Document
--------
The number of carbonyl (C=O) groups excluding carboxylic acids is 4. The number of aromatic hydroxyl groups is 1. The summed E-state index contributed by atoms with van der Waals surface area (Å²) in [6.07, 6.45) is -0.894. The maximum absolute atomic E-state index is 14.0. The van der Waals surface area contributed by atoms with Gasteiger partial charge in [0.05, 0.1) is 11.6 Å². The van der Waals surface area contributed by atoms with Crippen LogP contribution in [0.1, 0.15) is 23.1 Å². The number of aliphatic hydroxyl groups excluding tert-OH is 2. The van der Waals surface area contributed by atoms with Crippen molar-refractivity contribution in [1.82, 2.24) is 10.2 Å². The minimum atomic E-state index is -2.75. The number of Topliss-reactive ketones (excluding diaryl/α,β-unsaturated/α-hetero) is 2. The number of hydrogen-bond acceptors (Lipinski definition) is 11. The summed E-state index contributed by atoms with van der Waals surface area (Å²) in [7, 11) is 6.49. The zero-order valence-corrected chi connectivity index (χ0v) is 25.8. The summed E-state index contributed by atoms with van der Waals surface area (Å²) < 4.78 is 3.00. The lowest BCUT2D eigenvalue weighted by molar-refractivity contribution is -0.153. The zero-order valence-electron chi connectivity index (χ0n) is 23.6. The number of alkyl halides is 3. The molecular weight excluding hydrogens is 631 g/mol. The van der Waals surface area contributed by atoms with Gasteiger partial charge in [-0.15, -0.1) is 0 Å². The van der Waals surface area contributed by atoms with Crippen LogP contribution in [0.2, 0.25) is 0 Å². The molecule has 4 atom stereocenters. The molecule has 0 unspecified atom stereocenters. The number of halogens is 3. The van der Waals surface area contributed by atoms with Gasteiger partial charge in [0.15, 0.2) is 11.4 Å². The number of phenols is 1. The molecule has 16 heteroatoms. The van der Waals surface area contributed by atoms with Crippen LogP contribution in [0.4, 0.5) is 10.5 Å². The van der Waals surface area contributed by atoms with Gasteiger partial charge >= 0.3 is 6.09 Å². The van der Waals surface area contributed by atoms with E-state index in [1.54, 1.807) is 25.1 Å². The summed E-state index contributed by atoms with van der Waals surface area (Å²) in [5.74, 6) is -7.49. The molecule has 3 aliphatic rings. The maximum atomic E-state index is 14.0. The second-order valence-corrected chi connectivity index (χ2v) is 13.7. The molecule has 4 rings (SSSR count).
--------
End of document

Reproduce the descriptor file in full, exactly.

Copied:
The number of carbonyl (C=O) groups excluding carboxylic acids is 4. The number of aromatic hydroxyl groups is 1. The summed E-state index contributed by atoms with van der Waals surface area (Å²) in [6.07, 6.45) is -0.894. The maximum absolute atomic E-state index is 14.0. The van der Waals surface area contributed by atoms with Gasteiger partial charge in [0.05, 0.1) is 11.6 Å². The van der Waals surface area contributed by atoms with Crippen LogP contribution in [0.1, 0.15) is 23.1 Å². The number of aliphatic hydroxyl groups excluding tert-OH is 2. The van der Waals surface area contributed by atoms with Crippen molar-refractivity contribution in [1.82, 2.24) is 10.2 Å². The minimum atomic E-state index is -2.75. The number of Topliss-reactive ketones (excluding diaryl/α,β-unsaturated/α-hetero) is 2. The number of hydrogen-bond acceptors (Lipinski definition) is 11. The summed E-state index contributed by atoms with van der Waals surface area (Å²) in [7, 11) is 6.49. The zero-order valence-corrected chi connectivity index (χ0v) is 25.8. The summed E-state index contributed by atoms with van der Waals surface area (Å²) < 4.78 is 3.00. The lowest BCUT2D eigenvalue weighted by molar-refractivity contribution is -0.153. The zero-order valence-electron chi connectivity index (χ0n) is 23.6. The number of alkyl halides is 3. The molecular weight excluding hydrogens is 631 g/mol. The van der Waals surface area contributed by atoms with Gasteiger partial charge in [-0.15, -0.1) is 0 Å². The van der Waals surface area contributed by atoms with Crippen LogP contribution in [0.2, 0.25) is 0 Å². The molecule has 4 atom stereocenters. The molecule has 0 unspecified atom stereocenters. The number of halogens is 3. The van der Waals surface area contributed by atoms with Gasteiger partial charge in [0.15, 0.2) is 11.4 Å². The number of phenols is 1. The molecule has 16 heteroatoms. The van der Waals surface area contributed by atoms with Crippen LogP contribution in [0.4, 0.5) is 10.5 Å². The van der Waals surface area contributed by atoms with Gasteiger partial charge >= 0.3 is 6.09 Å². The van der Waals surface area contributed by atoms with E-state index in [1.54, 1.807) is 25.1 Å². The summed E-state index contributed by atoms with van der Waals surface area (Å²) in [5.74, 6) is -7.49. The molecule has 3 aliphatic rings. The maximum atomic E-state index is 14.0. The second-order valence-corrected chi connectivity index (χ2v) is 13.7. The molecule has 4 rings (SSSR count).